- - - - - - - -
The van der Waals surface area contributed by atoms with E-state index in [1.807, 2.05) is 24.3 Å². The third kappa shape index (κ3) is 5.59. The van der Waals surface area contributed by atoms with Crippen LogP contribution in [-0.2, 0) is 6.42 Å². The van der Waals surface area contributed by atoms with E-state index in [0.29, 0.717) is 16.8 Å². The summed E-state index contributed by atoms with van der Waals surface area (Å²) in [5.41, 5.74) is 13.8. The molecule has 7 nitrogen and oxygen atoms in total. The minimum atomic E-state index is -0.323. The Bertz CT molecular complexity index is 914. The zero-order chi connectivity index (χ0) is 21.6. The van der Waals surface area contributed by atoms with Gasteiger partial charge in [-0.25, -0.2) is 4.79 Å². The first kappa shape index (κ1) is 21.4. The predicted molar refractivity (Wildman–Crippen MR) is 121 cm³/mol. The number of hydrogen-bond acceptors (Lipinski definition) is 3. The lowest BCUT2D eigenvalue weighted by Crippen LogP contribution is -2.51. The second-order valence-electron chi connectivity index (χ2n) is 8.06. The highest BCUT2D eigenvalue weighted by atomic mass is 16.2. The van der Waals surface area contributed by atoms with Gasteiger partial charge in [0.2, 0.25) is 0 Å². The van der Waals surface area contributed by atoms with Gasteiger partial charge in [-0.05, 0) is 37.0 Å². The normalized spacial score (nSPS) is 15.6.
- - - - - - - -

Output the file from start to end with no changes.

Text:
The van der Waals surface area contributed by atoms with E-state index in [1.807, 2.05) is 24.3 Å². The third kappa shape index (κ3) is 5.59. The van der Waals surface area contributed by atoms with Crippen LogP contribution in [-0.2, 0) is 6.42 Å². The van der Waals surface area contributed by atoms with E-state index in [0.29, 0.717) is 16.8 Å². The summed E-state index contributed by atoms with van der Waals surface area (Å²) in [5.41, 5.74) is 13.8. The molecule has 7 nitrogen and oxygen atoms in total. The minimum atomic E-state index is -0.323. The Bertz CT molecular complexity index is 914. The zero-order chi connectivity index (χ0) is 21.6. The van der Waals surface area contributed by atoms with Gasteiger partial charge in [-0.25, -0.2) is 4.79 Å². The first kappa shape index (κ1) is 21.4. The predicted molar refractivity (Wildman–Crippen MR) is 121 cm³/mol. The number of hydrogen-bond acceptors (Lipinski definition) is 3. The lowest BCUT2D eigenvalue weighted by Crippen LogP contribution is -2.51. The second-order valence-electron chi connectivity index (χ2n) is 8.06. The highest BCUT2D eigenvalue weighted by atomic mass is 16.2. The van der Waals surface area contributed by atoms with Gasteiger partial charge in [0.2, 0.25) is 0 Å². The van der Waals surface area contributed by atoms with Gasteiger partial charge in [-0.05, 0) is 37.0 Å². The normalized spacial score (nSPS) is 15.6.